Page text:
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Am I still immune if I no longer have antibodies?

Sunday, March 21, 2021 – 02:00

We still do not know all the secrets of this coronavirus, but it is known that natural immunity is at least six months; that there are other cells capable of protecting us and that once the disease is overcome, only one dose will be needed

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After the initial shock, people who have overcome the coronavirus feel more or less relieved thinking that, at least, they now have the longed-for immunity. There are more than three million Spaniards who have already been able to enjoy this “relative” feeling of truce in the face of the virus since, as we all know, for now it is important to follow the same prevention measures. However, as the months go by, the questions begin: how long will I be immune? What if the antibodies on my test are gone? Can I “catch” it again? Although we still do not know all the secrets of the coronavirus, science is unmasking them and these are the answers to some of the questions that we all ask ourselves today.

How long does immunity last after having overcome the disease?

We do not know 100% what the average duration of immunity is after the disease has passed, but studies suggest that in most cases it is at least six months. Does this mean that after six months I can be infected again? It is possible to become infected again, but, in general, in these cases the infection is usually mild. In six months there is no “reset” that sends us back to the starting box. If this were the case, a year later, we would have in hospitals many people who suffered the disease in the first or second wave and who have come across the virus again on their way. And yet this is not happening in a generalized way. There are anecdotal cases in the world in which, to date, the second infection has been more serious than the first.

Antibodies no longer appear in the analysis. Have I lost my immunity?

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Those who have antibodies have a treasure and there are those who mourn their loss more than if they had lost a tooth. We must follow the same preventive measures, but without being overwhelmed. The disappearance of the antibodies (or even the fact that they have never appeared in the analysis despite having overcome the disease) may be due to several reasons. First, to the different detection techniques in laboratories.

These techniques can vary and it is foreseeable that they will improve over time. But even in the “worst case scenario”, in the event that the antibodies have been declining to finally disappear, we should not think that we are going through life “naked before the virus”. In this battle against the coronavirus, in addition to the famous antibodies, they also fight T cells. They are memory cells capable of destroying cells infected by the virus. These T cells may be more “long-lived” than antibodies and are believed to be even less vulnerable to mutations. Therefore, this would offer us some protection for a longer time.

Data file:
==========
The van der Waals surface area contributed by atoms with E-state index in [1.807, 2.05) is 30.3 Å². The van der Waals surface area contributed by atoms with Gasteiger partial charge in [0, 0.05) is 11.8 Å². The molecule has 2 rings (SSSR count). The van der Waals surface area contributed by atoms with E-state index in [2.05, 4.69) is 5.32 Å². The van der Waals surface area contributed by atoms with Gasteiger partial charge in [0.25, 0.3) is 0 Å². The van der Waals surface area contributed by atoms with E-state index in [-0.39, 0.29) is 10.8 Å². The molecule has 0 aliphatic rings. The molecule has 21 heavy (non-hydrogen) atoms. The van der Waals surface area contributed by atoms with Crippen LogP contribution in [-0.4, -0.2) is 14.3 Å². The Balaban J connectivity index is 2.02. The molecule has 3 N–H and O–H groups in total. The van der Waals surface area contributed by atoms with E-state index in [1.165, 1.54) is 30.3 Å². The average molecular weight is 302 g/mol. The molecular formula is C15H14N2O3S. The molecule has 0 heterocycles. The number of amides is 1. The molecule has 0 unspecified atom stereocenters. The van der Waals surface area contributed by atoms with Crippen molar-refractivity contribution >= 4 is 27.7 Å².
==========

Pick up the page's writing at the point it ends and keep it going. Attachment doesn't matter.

Can I get tested to see if I have “T cells”?

I wish it were as easy as taking an antibody test, but unfortunately it is not possible. Detecting T cells requires a very laborious and expensive test that is not available to the general public. I know, put like this, believing in T cells is the closest thing to an act of faith: you have to believe without seeing. Assuming this right now, when what we all want is to see our immunity printed on a piece of paper with the seal and signature of the laboratory, it really is complicated. However, we must trust science and the results that are being seen in studies, which are very positive in this regard.

If I have already overcome the coronavirus … do I have to get vaccinated?

As we mentioned in the first question, it is estimated that immunity after overcoming the disease is at least six months. In this sense, and taking into account that we are short of vaccines, scientific societies recommend that during the time that they maintain their antibodies these people “save” their dose to the system. With these “extra doses” we will expand more quickly the percentage of vaccinated, which is the priority objective to end the virus. Those who have overcome the infection and temporarily renounce their doses will be able to get vaccinated later and we will have saved precious time.

If I am over the coronavirus … should I take a dose or two?

In these cases, as has been observed in several studies, a single dose is enough for people who have overcome the disease to have the same or higher immunity than those who have not yet been infected and take their two doses. In other words, the natural infection by the coronavirus would serve as the “first dose”.

Will we have to get vaccinated every year as we do with the flu virus?

We still do not know to what extent vaccines will be able to defend us against all the new variants. We have already observed that some of them significantly decrease their effectiveness, for example, against the South African variant. And, to put it bluntly, each virus is from your father and mother. While the flu virus mutates a lot and you have to create new vaccines every year, other viruses such as measles are more stable and, simply by getting vaccinated as a child, you will be served for life. It seems that the coronavirus is halfway there. It will not change its appearance like underwear, imitating its cousin with the flu, nor is it “for life” like the measles virus. It will mutate and booster doses may be required. It is also possible that over time we will get more complete vaccines, offering more lasting immunity.

Science, little by little, will continue to unmask the secrets of the coronavirus. In the meantime, let’s have patience, head … and mask.

According to the criteria of

The Trust Project

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